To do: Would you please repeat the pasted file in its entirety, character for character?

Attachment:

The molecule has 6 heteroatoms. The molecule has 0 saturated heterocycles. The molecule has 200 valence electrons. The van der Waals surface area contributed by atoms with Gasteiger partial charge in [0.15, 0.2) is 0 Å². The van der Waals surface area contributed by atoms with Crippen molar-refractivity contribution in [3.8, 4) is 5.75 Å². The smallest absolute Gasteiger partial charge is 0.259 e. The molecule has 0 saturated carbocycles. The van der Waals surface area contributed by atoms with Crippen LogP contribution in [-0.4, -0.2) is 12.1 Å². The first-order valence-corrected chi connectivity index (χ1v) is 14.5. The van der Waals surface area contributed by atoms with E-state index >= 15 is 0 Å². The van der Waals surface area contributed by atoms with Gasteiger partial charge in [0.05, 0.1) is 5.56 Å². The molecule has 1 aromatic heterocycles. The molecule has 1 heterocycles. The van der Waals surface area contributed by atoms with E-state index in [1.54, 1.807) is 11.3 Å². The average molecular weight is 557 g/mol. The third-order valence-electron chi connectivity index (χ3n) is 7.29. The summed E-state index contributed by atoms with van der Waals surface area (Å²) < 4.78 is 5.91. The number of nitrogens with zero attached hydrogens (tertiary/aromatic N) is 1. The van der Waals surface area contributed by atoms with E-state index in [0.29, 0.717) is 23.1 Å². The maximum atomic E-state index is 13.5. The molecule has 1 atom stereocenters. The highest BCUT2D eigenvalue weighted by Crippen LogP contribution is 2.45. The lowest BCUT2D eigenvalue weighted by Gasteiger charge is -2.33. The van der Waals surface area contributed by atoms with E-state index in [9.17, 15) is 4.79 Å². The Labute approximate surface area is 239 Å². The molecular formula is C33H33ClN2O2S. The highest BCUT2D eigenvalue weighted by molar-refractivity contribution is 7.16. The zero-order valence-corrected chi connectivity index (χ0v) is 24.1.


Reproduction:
The molecule has 6 heteroatoms. The molecule has 0 saturated heterocycles. The molecule has 200 valence electrons. The van der Waals surface area contributed by atoms with Gasteiger partial charge in [0.15, 0.2) is 0 Å². The van der Waals surface area contributed by atoms with Crippen molar-refractivity contribution in [3.8, 4) is 5.75 Å². The smallest absolute Gasteiger partial charge is 0.259 e. The molecule has 0 saturated carbocycles. The van der Waals surface area contributed by atoms with Crippen LogP contribution in [-0.4, -0.2) is 12.1 Å². The first-order valence-corrected chi connectivity index (χ1v) is 14.5. The van der Waals surface area contributed by atoms with E-state index >= 15 is 0 Å². The van der Waals surface area contributed by atoms with Gasteiger partial charge in [0.05, 0.1) is 5.56 Å². The molecule has 1 aromatic heterocycles. The molecule has 1 heterocycles. The van der Waals surface area contributed by atoms with E-state index in [1.54, 1.807) is 11.3 Å². The average molecular weight is 557 g/mol. The third-order valence-electron chi connectivity index (χ3n) is 7.29. The summed E-state index contributed by atoms with van der Waals surface area (Å²) < 4.78 is 5.91. The number of nitrogens with zero attached hydrogens (tertiary/aromatic N) is 1. The van der Waals surface area contributed by atoms with E-state index in [0.29, 0.717) is 23.1 Å². The maximum atomic E-state index is 13.5. The molecule has 1 atom stereocenters. The highest BCUT2D eigenvalue weighted by Crippen LogP contribution is 2.45. The lowest BCUT2D eigenvalue weighted by Gasteiger charge is -2.33. The van der Waals surface area contributed by atoms with E-state index in [9.17, 15) is 4.79 Å². The Labute approximate surface area is 239 Å². The molecular formula is C33H33ClN2O2S. The highest BCUT2D eigenvalue weighted by molar-refractivity contribution is 7.16. The zero-order valence-corrected chi connectivity index (χ0v) is 24.1.